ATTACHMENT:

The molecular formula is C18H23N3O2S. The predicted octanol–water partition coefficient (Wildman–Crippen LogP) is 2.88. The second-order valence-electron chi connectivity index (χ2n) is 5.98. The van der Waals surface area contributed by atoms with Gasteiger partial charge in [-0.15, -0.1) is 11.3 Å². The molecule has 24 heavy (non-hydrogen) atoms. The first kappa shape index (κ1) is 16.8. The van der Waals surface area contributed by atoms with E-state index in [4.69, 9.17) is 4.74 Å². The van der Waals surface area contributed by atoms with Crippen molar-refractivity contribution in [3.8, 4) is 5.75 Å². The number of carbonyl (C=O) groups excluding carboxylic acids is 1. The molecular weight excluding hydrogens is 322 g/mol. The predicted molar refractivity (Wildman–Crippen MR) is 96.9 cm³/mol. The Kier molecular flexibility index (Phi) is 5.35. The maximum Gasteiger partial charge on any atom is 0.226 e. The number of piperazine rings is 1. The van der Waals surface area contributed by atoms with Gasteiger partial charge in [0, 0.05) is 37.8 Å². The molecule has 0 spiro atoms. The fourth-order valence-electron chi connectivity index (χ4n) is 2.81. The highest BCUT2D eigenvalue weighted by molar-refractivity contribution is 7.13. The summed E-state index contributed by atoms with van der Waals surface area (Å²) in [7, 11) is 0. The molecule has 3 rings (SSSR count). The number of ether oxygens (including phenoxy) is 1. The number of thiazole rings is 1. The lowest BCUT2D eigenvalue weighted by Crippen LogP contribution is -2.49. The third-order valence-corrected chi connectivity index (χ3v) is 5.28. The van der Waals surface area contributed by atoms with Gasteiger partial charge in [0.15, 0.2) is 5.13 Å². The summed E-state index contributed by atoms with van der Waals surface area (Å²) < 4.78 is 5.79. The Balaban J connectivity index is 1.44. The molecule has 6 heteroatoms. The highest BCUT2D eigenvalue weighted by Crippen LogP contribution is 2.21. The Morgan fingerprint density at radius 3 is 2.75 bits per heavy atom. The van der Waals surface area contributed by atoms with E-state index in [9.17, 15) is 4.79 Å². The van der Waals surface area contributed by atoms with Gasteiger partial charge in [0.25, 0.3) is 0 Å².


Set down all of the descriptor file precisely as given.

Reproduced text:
The molecular formula is C18H23N3O2S. The predicted octanol–water partition coefficient (Wildman–Crippen LogP) is 2.88. The second-order valence-electron chi connectivity index (χ2n) is 5.98. The van der Waals surface area contributed by atoms with Gasteiger partial charge in [-0.15, -0.1) is 11.3 Å². The molecule has 24 heavy (non-hydrogen) atoms. The first kappa shape index (κ1) is 16.8. The van der Waals surface area contributed by atoms with E-state index in [4.69, 9.17) is 4.74 Å². The van der Waals surface area contributed by atoms with Crippen molar-refractivity contribution in [3.8, 4) is 5.75 Å². The number of carbonyl (C=O) groups excluding carboxylic acids is 1. The molecular weight excluding hydrogens is 322 g/mol. The predicted molar refractivity (Wildman–Crippen MR) is 96.9 cm³/mol. The Kier molecular flexibility index (Phi) is 5.35. The maximum Gasteiger partial charge on any atom is 0.226 e. The number of piperazine rings is 1. The van der Waals surface area contributed by atoms with Gasteiger partial charge in [0, 0.05) is 37.8 Å². The molecule has 0 spiro atoms. The fourth-order valence-electron chi connectivity index (χ4n) is 2.81. The highest BCUT2D eigenvalue weighted by molar-refractivity contribution is 7.13. The summed E-state index contributed by atoms with van der Waals surface area (Å²) in [7, 11) is 0. The molecule has 3 rings (SSSR count). The number of ether oxygens (including phenoxy) is 1. The number of thiazole rings is 1. The lowest BCUT2D eigenvalue weighted by Crippen LogP contribution is -2.49. The third-order valence-corrected chi connectivity index (χ3v) is 5.28. The van der Waals surface area contributed by atoms with Gasteiger partial charge in [0.15, 0.2) is 5.13 Å². The summed E-state index contributed by atoms with van der Waals surface area (Å²) < 4.78 is 5.79. The Balaban J connectivity index is 1.44. The molecule has 6 heteroatoms. The highest BCUT2D eigenvalue weighted by Crippen LogP contribution is 2.21. The Morgan fingerprint density at radius 3 is 2.75 bits per heavy atom. The van der Waals surface area contributed by atoms with E-state index in [9.17, 15) is 4.79 Å². The van der Waals surface area contributed by atoms with Gasteiger partial charge in [0.25, 0.3) is 0 Å².